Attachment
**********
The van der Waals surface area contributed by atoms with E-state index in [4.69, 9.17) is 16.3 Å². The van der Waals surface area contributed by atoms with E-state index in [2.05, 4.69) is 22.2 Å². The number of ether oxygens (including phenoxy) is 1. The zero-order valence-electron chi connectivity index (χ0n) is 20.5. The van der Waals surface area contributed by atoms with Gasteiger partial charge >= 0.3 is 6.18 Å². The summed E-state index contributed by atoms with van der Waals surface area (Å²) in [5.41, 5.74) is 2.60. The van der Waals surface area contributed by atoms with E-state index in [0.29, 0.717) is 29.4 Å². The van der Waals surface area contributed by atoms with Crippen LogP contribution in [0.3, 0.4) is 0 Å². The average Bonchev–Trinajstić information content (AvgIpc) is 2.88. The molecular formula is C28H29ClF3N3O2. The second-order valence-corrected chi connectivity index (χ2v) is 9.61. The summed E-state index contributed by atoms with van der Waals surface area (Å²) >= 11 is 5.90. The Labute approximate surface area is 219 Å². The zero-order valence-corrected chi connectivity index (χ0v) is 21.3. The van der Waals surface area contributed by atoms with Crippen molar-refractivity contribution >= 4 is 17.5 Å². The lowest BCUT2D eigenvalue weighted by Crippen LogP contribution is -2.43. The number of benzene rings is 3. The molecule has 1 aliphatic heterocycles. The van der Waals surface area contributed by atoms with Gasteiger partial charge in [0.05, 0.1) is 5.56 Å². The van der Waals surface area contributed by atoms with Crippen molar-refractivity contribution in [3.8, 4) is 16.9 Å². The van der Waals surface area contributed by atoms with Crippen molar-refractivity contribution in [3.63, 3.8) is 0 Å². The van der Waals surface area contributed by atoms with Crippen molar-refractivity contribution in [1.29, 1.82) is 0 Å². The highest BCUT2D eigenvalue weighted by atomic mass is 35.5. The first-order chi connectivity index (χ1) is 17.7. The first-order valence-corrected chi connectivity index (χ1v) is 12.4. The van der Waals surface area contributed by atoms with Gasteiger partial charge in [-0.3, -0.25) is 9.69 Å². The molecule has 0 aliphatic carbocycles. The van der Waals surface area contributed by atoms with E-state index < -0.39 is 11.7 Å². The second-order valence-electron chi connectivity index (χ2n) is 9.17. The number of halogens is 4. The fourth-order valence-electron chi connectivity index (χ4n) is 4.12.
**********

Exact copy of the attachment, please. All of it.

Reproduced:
The van der Waals surface area contributed by atoms with E-state index in [4.69, 9.17) is 16.3 Å². The van der Waals surface area contributed by atoms with E-state index in [2.05, 4.69) is 22.2 Å². The number of ether oxygens (including phenoxy) is 1. The zero-order valence-electron chi connectivity index (χ0n) is 20.5. The van der Waals surface area contributed by atoms with Gasteiger partial charge >= 0.3 is 6.18 Å². The summed E-state index contributed by atoms with van der Waals surface area (Å²) in [5.41, 5.74) is 2.60. The van der Waals surface area contributed by atoms with E-state index in [0.29, 0.717) is 29.4 Å². The van der Waals surface area contributed by atoms with Crippen LogP contribution in [0.3, 0.4) is 0 Å². The average Bonchev–Trinajstić information content (AvgIpc) is 2.88. The molecular formula is C28H29ClF3N3O2. The second-order valence-corrected chi connectivity index (χ2v) is 9.61. The summed E-state index contributed by atoms with van der Waals surface area (Å²) >= 11 is 5.90. The Labute approximate surface area is 219 Å². The zero-order valence-corrected chi connectivity index (χ0v) is 21.3. The van der Waals surface area contributed by atoms with Crippen molar-refractivity contribution >= 4 is 17.5 Å². The lowest BCUT2D eigenvalue weighted by Crippen LogP contribution is -2.43. The number of benzene rings is 3. The molecule has 1 aliphatic heterocycles. The van der Waals surface area contributed by atoms with Gasteiger partial charge in [0.05, 0.1) is 5.56 Å². The van der Waals surface area contributed by atoms with Crippen molar-refractivity contribution in [3.8, 4) is 16.9 Å². The van der Waals surface area contributed by atoms with Crippen molar-refractivity contribution in [3.63, 3.8) is 0 Å². The van der Waals surface area contributed by atoms with Crippen molar-refractivity contribution in [1.29, 1.82) is 0 Å². The highest BCUT2D eigenvalue weighted by atomic mass is 35.5. The first-order chi connectivity index (χ1) is 17.7. The first-order valence-corrected chi connectivity index (χ1v) is 12.4. The van der Waals surface area contributed by atoms with Gasteiger partial charge in [-0.3, -0.25) is 9.69 Å². The molecule has 0 aliphatic carbocycles. The van der Waals surface area contributed by atoms with E-state index < -0.39 is 11.7 Å². The second-order valence-electron chi connectivity index (χ2n) is 9.17. The number of halogens is 4. The fourth-order valence-electron chi connectivity index (χ4n) is 4.12.